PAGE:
Rediscovering Lyndon B. Johnson's History and Heritage
Rodriguez-Terrell, Patricia, Pittsburgh Post-Gazette (Pittsburgh, PA)
JOHNSON CITY, Texas - The park ranger at Lyndon B. Johnson's boyhood home is herding our little group out of LBJ's bedroom and on toward the "sleeping porch," but my son is lagging behind, studying the period furnishings with more interest than you'd expect they'd inspire in an 11-year-old.
"So, this is the window?" he asks, referencing a story the ranger had just told - that young LBJ would sneak out of bed, climb out the window and crawl under the house on evenings that his legislator father had friends visiting in the parlor, so that he could eavesdrop on their political wheeling and dealing. I nod, he grins, and he hustles to catch up with our tour.
Only later did he explain what had struck him: He had never thought about any president ever being a kid, much less a kid who would break the rules. In that modest house, lacking touch screens or animatronic exhibits, history had come to life.
Which was what I'd vaguely hoped for when planning this trip in late November. My son's sixth-grade class had just spent a week immersed in the 50th anniversary of the JFK assassination but had spent little time on the man who succeeded him - despite the fact that LBJ was one of only two U.S. presidents born in Texas. (Bonus points if you knew the other was Dwight Eisenhower, who, though associated most closely with Kansas, was actually born in Denison.)
And LBJ wasn't just born in Texas - the lifelong Democrat grew up here, campaigned here, even spent much of his presidency governing here, from the ranch house in Stonewall dubbed the Texas White House. Today, the most important sites in his life, plus his presidential library and museum, are well-preserved and open to visitors, all within a roughly 60-mile swath of Central Texas, ready to be discovered by a new generation.
"I think that, now that the (JFK 50th anniversary) observances have concluded, the eyes of historians will turn back to LBJ, and we're starting to see an increase in interest in him," says Russ Whitlock, superintendent at the Lyndon B. Johnson National Historical Park in Johnson City. The park is commemorating his presidency with a series of special exhibits over the next seven years. "When people come here, see the boyhood home, go through the exhibits, they often experience kind of this 'a-ha' moment - 'I had no idea he did so much.'"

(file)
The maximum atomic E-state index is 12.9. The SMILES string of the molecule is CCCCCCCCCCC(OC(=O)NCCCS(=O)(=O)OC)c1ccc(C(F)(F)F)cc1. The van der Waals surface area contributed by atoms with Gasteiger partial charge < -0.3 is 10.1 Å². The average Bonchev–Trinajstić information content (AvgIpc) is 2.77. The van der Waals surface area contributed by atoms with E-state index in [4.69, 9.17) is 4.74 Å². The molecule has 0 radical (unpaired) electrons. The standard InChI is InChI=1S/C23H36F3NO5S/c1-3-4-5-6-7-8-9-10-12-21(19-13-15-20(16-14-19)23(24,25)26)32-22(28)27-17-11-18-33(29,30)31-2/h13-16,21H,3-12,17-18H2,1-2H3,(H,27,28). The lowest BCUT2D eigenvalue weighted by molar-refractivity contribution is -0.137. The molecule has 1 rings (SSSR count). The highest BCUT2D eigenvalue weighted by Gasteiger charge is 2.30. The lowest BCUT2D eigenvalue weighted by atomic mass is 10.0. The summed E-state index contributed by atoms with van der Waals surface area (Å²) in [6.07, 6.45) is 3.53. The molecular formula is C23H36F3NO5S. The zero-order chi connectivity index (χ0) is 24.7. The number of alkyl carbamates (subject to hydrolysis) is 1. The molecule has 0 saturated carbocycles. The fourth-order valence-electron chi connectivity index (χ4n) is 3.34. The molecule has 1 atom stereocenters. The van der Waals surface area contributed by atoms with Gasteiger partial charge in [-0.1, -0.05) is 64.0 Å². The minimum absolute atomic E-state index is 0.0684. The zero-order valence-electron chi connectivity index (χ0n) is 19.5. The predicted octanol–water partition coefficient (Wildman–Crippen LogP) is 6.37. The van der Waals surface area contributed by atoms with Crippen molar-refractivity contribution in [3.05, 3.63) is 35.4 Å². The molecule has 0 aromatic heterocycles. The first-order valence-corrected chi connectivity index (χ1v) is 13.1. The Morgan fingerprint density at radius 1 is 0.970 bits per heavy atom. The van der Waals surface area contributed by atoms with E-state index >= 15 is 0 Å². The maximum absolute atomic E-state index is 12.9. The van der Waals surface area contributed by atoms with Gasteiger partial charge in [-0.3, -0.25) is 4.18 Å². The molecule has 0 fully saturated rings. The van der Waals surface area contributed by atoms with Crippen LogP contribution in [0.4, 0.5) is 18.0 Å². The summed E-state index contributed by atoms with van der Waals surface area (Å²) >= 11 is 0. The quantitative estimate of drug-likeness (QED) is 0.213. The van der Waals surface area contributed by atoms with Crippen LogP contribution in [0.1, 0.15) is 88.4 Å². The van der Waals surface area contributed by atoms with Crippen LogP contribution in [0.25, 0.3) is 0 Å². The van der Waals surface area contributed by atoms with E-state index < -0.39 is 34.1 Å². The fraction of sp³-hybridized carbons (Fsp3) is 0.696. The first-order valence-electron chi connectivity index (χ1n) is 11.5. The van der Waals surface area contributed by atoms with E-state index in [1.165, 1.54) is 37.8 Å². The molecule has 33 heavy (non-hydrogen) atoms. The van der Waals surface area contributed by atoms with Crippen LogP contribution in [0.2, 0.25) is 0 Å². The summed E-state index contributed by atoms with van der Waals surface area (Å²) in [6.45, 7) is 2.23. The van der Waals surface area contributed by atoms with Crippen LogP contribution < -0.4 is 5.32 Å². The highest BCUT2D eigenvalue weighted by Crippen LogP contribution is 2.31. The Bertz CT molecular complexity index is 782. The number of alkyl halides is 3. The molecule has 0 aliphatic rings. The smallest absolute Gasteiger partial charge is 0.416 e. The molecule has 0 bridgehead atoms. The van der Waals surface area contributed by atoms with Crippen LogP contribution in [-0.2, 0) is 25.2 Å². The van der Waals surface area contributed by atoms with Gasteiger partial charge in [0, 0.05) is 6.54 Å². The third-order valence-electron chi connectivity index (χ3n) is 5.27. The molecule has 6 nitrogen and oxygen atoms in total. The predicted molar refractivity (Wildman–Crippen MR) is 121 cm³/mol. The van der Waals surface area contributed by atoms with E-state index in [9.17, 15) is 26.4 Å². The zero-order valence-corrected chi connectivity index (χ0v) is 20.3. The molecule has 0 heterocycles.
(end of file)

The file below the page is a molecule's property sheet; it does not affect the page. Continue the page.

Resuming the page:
Lyndon Baines Johnson was born in 1908 in a farmhouse outside Stonewall, Texas. He died Jan. 22, 1973, at just 64 years of age, in his sprawling house just down the road from that cabin. In between, even when he served in Washington for more than 30 years, first in Congress and then the White House, Texas was always home.
The Johnsons deeded much of the ranch to the National Park Service in 1972, shortly before his death, with the vision of keeping it a working ranch that would be open to the public. Today, the national park is split in two. The ranch in Stonewall, connected to the state LBJ park, is one half, and the boyhood home and visitor center, in Johnson City proper, is the other.
We start our tour in Johnson City, where the park ranger convenes a group on the porch of the house where LBJ moved with his parents at age 5. Though the politician liked to play up his humble roots, we see immediately that by standards of the day, the Johnsons were fairly well-off. The tidy frame house, a modified dogtrot style, sits on a good-size city block in the middle of town. Our guide explains that Johnson's parents paid $3,000 for the property in 1913, the equivalent of about $300,000 today.
It's decorated to look like it did during Johnson's childhood, with some original furnishings and some belonging to Johnson family members, so we can begin to envision the small-town Texas upbringing that shaped Johnson's politics.
On the back porch, where Johnson slept alongside his siblings on hot summer nights, his dad, Sam, sometimes cut hair to bring in extra money when times were tight, our ranger explains. …